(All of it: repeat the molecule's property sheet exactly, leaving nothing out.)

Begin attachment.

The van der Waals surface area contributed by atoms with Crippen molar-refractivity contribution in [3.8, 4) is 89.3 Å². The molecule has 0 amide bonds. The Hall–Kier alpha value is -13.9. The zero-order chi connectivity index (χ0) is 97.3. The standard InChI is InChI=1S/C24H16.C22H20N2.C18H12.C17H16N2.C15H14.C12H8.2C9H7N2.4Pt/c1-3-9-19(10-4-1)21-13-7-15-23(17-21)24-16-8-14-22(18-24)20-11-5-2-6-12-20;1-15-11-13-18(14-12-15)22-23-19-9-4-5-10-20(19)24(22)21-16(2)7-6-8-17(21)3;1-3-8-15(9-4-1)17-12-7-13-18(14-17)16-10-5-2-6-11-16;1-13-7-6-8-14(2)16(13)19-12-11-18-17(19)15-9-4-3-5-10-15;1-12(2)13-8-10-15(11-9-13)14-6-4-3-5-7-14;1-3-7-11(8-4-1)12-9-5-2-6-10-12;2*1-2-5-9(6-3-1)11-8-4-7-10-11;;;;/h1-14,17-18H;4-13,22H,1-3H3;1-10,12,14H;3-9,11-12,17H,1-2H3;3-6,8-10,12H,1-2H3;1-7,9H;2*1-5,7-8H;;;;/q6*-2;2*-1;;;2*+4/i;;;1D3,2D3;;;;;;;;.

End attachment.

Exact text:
The van der Waals surface area contributed by atoms with Crippen molar-refractivity contribution in [3.8, 4) is 89.3 Å². The molecule has 0 amide bonds. The Hall–Kier alpha value is -13.9. The zero-order chi connectivity index (χ0) is 97.3. The standard InChI is InChI=1S/C24H16.C22H20N2.C18H12.C17H16N2.C15H14.C12H8.2C9H7N2.4Pt/c1-3-9-19(10-4-1)21-13-7-15-23(17-21)24-16-8-14-22(18-24)20-11-5-2-6-12-20;1-15-11-13-18(14-12-15)22-23-19-9-4-5-10-20(19)24(22)21-16(2)7-6-8-17(21)3;1-3-8-15(9-4-1)17-12-7-13-18(14-17)16-10-5-2-6-11-16;1-13-7-6-8-14(2)16(13)19-12-11-18-17(19)15-9-4-3-5-10-15;1-12(2)13-8-10-15(11-9-13)14-6-4-3-5-7-14;1-3-7-11(8-4-1)12-9-5-2-6-10-12;2*1-2-5-9(6-3-1)11-8-4-7-10-11;;;;/h1-14,17-18H;4-13,22H,1-3H3;1-10,12,14H;3-9,11-12,17H,1-2H3;3-6,8-10,12H,1-2H3;1-7,9H;2*1-5,7-8H;;;;/q6*-2;2*-1;;;2*+4/i;;;1D3,2D3;;;;;;;;.